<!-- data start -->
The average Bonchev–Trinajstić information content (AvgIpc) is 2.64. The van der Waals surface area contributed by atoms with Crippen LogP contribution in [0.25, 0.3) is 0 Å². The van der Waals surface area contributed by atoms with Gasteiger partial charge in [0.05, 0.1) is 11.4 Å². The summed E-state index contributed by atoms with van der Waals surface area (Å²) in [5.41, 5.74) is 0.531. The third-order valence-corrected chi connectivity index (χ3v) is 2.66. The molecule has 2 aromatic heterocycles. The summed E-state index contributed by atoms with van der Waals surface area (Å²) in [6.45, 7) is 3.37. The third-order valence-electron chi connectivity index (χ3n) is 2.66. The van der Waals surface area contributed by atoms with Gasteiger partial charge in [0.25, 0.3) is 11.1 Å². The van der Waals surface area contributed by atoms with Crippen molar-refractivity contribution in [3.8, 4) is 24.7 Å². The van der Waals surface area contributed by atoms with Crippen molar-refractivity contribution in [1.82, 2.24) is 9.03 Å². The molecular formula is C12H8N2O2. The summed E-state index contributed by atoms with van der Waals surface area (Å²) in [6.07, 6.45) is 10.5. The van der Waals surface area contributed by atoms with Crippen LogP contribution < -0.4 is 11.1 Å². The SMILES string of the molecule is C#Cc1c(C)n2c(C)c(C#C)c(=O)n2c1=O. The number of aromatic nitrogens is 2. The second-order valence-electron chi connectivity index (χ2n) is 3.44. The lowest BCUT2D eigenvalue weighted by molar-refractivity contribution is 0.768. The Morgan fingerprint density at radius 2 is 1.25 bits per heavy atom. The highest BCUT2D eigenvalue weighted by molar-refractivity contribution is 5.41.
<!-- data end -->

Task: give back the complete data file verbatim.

The average Bonchev–Trinajstić information content (AvgIpc) is 2.64. The van der Waals surface area contributed by atoms with Crippen LogP contribution in [0.25, 0.3) is 0 Å². The van der Waals surface area contributed by atoms with Gasteiger partial charge in [0.05, 0.1) is 11.4 Å². The summed E-state index contributed by atoms with van der Waals surface area (Å²) in [5.41, 5.74) is 0.531. The third-order valence-corrected chi connectivity index (χ3v) is 2.66. The molecule has 2 aromatic heterocycles. The summed E-state index contributed by atoms with van der Waals surface area (Å²) in [6.45, 7) is 3.37. The third-order valence-electron chi connectivity index (χ3n) is 2.66. The van der Waals surface area contributed by atoms with Gasteiger partial charge in [0.25, 0.3) is 11.1 Å². The van der Waals surface area contributed by atoms with Crippen molar-refractivity contribution in [3.8, 4) is 24.7 Å². The van der Waals surface area contributed by atoms with Crippen molar-refractivity contribution in [1.82, 2.24) is 9.03 Å². The molecular formula is C12H8N2O2. The summed E-state index contributed by atoms with van der Waals surface area (Å²) in [6.07, 6.45) is 10.5. The van der Waals surface area contributed by atoms with Crippen LogP contribution < -0.4 is 11.1 Å². The SMILES string of the molecule is C#Cc1c(C)n2c(C)c(C#C)c(=O)n2c1=O. The number of aromatic nitrogens is 2. The second-order valence-electron chi connectivity index (χ2n) is 3.44. The lowest BCUT2D eigenvalue weighted by molar-refractivity contribution is 0.768. The Morgan fingerprint density at radius 2 is 1.25 bits per heavy atom. The highest BCUT2D eigenvalue weighted by molar-refractivity contribution is 5.41.